Jeff Raikes is the new CEO of the Bill & Melinda Gates Foundation. Yesterday, the Gates Foundation annual report came out which included Raikes opening letter. I found the first part of the letter a fascinating way to think about the applicability of the “market” analogy in philanthropy. Here’s what Raikes had to say (all emphasis mine):
Before joining the foundation in September 2008, I spent my career in business, most of it at Microsoft. As I was making the transition, I asked many people for advice. Over and over again, I heard a similar refrain: that the biggest difference between business and philanthropy is that in business, the market tells you exactly how you’re doing. In philanthropy, most people said, there is no market.
Gradually, I started to take some issue with this idea. Without a doubt, businesses do get pure market feedback in many cases. Costco generates a detailed sales report every single day.
But there is more than one kind of business. When your work involves researching and developing new products and services, you can’t always get real-time information about what’s working and what isn’t. For example, I joined the team that created Microsoft Office in 1981, and we didn’t really turn the corner for 13 years. It took even longer for our work on tablet PCs to bear fruit and, 20 years later, it’s still not clear where that technology is going to end up.
In short, in a business like software, sometimes you have to invest in innovations that don’t reach the market for a decade or more. In those instances, you rely on the other tools at your disposal to determine if the potential reward is worth the risk. You do your homework before you take on a project. You gather feedback from others with experience and good judgment. You use whatever interim data are available to measure progress as rigorously as you can.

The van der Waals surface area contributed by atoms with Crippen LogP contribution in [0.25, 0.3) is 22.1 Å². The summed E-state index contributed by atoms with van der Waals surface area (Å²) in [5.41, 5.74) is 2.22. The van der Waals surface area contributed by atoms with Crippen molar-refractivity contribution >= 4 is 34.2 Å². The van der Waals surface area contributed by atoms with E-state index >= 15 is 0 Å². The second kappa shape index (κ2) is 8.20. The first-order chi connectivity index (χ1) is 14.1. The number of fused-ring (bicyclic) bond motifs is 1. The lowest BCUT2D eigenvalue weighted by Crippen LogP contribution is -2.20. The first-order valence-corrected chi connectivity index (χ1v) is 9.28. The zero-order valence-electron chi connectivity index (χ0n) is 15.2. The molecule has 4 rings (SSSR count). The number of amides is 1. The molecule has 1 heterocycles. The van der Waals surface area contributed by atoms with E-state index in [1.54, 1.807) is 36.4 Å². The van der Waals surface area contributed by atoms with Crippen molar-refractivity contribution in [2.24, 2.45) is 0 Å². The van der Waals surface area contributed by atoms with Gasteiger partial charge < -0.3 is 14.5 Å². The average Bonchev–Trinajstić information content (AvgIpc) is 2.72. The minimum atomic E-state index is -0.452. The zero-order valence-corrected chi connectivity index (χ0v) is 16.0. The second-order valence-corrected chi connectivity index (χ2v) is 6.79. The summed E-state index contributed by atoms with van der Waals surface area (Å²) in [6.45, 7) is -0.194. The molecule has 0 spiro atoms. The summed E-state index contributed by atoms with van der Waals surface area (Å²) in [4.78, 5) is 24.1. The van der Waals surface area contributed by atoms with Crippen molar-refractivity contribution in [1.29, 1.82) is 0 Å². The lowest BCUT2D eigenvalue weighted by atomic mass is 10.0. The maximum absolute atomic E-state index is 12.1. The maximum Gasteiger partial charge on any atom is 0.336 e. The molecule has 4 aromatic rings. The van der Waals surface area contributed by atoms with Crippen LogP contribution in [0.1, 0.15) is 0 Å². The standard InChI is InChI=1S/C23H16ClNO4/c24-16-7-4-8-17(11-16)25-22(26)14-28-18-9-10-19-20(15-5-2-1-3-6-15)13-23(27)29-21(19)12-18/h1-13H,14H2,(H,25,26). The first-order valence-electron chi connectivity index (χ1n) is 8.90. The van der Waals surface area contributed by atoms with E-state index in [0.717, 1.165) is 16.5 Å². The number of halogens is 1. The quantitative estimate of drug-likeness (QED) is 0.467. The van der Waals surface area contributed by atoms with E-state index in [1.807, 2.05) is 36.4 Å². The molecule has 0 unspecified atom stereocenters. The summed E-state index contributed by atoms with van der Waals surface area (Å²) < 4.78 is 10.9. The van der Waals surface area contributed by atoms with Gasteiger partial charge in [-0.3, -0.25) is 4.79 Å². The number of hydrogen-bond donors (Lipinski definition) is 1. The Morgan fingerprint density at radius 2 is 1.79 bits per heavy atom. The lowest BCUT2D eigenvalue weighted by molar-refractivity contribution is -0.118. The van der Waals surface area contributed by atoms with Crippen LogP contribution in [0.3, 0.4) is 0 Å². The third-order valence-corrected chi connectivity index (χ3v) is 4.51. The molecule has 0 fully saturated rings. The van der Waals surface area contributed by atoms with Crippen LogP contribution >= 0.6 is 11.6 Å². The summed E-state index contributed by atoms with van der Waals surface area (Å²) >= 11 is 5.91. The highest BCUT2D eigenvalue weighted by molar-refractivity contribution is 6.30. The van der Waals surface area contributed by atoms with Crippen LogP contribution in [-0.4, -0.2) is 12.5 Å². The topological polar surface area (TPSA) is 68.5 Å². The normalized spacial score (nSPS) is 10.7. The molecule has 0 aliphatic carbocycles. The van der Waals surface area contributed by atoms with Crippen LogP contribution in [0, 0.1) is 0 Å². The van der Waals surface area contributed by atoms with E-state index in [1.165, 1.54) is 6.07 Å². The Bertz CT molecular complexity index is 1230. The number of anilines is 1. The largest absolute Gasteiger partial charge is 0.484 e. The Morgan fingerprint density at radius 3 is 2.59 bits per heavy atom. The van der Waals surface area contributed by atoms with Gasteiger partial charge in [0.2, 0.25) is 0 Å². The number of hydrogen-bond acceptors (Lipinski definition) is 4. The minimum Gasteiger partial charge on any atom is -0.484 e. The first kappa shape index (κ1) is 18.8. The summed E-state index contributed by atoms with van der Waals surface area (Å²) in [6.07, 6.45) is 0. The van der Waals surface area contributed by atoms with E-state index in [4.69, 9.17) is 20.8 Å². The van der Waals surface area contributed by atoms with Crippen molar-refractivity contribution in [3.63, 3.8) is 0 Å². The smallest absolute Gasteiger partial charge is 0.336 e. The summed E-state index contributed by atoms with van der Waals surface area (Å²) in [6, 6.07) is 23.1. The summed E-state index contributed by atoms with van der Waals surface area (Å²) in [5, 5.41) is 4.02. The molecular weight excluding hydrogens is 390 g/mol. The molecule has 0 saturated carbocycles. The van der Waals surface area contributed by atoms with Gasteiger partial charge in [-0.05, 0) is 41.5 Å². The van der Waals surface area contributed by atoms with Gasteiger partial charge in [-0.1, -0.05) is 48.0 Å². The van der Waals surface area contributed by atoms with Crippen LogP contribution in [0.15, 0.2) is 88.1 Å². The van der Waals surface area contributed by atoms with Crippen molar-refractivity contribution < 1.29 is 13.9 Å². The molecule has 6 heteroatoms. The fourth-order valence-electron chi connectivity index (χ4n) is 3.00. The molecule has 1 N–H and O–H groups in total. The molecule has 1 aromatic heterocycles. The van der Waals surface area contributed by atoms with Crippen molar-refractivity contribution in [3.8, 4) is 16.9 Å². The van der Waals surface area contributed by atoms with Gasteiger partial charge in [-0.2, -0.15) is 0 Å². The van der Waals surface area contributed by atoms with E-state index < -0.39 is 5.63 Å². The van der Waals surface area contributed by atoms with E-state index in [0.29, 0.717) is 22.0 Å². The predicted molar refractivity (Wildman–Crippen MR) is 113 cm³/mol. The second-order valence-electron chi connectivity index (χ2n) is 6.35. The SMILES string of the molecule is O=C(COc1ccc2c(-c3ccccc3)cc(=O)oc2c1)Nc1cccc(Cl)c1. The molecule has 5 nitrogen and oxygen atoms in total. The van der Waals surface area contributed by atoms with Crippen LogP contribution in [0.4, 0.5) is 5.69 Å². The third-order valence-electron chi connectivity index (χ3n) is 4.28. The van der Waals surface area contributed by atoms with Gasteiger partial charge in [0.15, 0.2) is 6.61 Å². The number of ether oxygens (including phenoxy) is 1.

Foundations are in a similar position. Often, finding the best ways to help people improve their lives takes many years of research and experimentation. But businesses are obligated to pursue financial returns, which don’t always coincide with social returns. Governments’ ability to undertake socially beneficial research is sometimes limited by political considerations. Foundations, in contrast, have more freedom to innovate in pursuit of social returns.
Because we’re taking risks, we have to accept the likelihood that some of our grants and strategies aren’t going to get the results we expected. As Warren Buffett has pointed out, if some of our grants don’t fail, that means we’re not taking enough risks.
At the same time, we have to accept a series of responsibilities—setting clear priorities, using data effectively, relying on others’ expertise—to make sure we’re making the most effective grants and devising the best strategies we can. At the Gates Foundation, we work especially hard to engage a wide network of partners who bring diverse perspectives to the work we’re doing together. I’ve spent a fair amount of my time over the past nine months getting to know our partners throughout the world. As a foundation, we depend on their willingness to challenge us when they disagree with our approach. In the end, this ongoing conversation will enable all of us to increase the impact we’re having.
Gotta love that last sentence!